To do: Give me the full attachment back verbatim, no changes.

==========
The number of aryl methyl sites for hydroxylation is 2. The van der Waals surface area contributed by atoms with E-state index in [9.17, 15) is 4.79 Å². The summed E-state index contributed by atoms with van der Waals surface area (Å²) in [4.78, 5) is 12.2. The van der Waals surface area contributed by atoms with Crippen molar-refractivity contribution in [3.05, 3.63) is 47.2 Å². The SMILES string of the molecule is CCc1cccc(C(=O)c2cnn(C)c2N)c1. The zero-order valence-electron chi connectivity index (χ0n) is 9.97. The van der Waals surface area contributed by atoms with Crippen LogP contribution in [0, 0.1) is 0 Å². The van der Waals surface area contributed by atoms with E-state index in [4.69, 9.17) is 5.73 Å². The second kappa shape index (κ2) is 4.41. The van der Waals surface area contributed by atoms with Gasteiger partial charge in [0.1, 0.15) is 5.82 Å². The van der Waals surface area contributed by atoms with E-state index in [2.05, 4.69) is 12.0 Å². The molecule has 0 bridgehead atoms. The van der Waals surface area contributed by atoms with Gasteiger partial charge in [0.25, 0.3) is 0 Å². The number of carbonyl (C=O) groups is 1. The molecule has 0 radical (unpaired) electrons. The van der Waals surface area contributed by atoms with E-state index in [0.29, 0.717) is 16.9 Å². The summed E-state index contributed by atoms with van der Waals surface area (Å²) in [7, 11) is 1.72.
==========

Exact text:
The number of aryl methyl sites for hydroxylation is 2. The van der Waals surface area contributed by atoms with E-state index in [9.17, 15) is 4.79 Å². The summed E-state index contributed by atoms with van der Waals surface area (Å²) in [4.78, 5) is 12.2. The van der Waals surface area contributed by atoms with Crippen molar-refractivity contribution in [3.05, 3.63) is 47.2 Å². The SMILES string of the molecule is CCc1cccc(C(=O)c2cnn(C)c2N)c1. The zero-order valence-electron chi connectivity index (χ0n) is 9.97. The van der Waals surface area contributed by atoms with Crippen LogP contribution in [0, 0.1) is 0 Å². The van der Waals surface area contributed by atoms with E-state index in [4.69, 9.17) is 5.73 Å². The second kappa shape index (κ2) is 4.41. The van der Waals surface area contributed by atoms with Gasteiger partial charge in [0.1, 0.15) is 5.82 Å². The van der Waals surface area contributed by atoms with E-state index in [2.05, 4.69) is 12.0 Å². The molecule has 0 bridgehead atoms. The van der Waals surface area contributed by atoms with Gasteiger partial charge in [0.25, 0.3) is 0 Å². The number of carbonyl (C=O) groups is 1. The molecule has 0 radical (unpaired) electrons. The van der Waals surface area contributed by atoms with E-state index in [0.29, 0.717) is 16.9 Å². The summed E-state index contributed by atoms with van der Waals surface area (Å²) in [7, 11) is 1.72.